Report: Health Law Increases Taxes On Insurers With Big Pay Packages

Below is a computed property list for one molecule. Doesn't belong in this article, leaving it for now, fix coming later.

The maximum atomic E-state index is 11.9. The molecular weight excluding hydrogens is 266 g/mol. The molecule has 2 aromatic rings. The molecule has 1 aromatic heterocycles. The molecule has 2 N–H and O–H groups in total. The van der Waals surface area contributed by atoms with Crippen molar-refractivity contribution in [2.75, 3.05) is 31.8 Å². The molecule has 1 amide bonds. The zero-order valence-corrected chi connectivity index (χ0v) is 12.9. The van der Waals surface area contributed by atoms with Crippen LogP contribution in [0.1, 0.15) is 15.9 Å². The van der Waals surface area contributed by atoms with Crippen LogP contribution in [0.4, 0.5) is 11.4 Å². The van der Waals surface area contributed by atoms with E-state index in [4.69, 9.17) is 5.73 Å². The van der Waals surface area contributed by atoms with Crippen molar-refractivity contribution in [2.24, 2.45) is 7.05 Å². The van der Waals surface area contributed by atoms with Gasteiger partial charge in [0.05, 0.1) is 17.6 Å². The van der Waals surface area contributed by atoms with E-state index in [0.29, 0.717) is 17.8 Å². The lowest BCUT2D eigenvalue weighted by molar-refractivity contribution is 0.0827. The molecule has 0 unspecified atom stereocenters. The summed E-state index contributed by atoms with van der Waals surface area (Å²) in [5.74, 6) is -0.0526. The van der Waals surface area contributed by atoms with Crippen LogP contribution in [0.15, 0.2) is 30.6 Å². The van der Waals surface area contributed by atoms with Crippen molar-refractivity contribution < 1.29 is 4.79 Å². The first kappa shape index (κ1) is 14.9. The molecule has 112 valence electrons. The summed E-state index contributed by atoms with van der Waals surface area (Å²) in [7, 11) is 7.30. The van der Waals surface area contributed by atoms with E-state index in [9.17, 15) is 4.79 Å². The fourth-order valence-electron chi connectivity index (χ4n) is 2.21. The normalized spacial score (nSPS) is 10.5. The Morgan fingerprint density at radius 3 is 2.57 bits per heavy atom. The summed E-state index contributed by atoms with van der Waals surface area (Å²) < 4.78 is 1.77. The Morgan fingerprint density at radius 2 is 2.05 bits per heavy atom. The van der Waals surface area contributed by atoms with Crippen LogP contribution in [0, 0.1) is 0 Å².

A new report says a little-noticed provision in the federal health law could drastically reduce insurers’ ability to shield much of that pay from corporate taxes. Last year, insurers owed at least $72 million more to the U.S. treasury as a result. Researchers analyzed the compensation of 57 executives at the 10 largest publicly traded health plans and found that they earned a combined total of $300 million in 2013. Insurers were able to deduct 27 percent of that from their taxes as opposed to before the health law when 96 percent would have been deductible. The 2010 law states that insurers can deduct only the first $500,000 of annual compensation per employee from corporate taxes; the law also requires insurers to include “performance pay,” including stock options which often represent a large portion of an executive’s pay.The report found that on average, insurers owed $1.3 million more in taxes per executive and that the “performance pay” accounted for more than $204 million of the compensation awarded. In 2013 executive pay also rose an average of $5.4 million per person.

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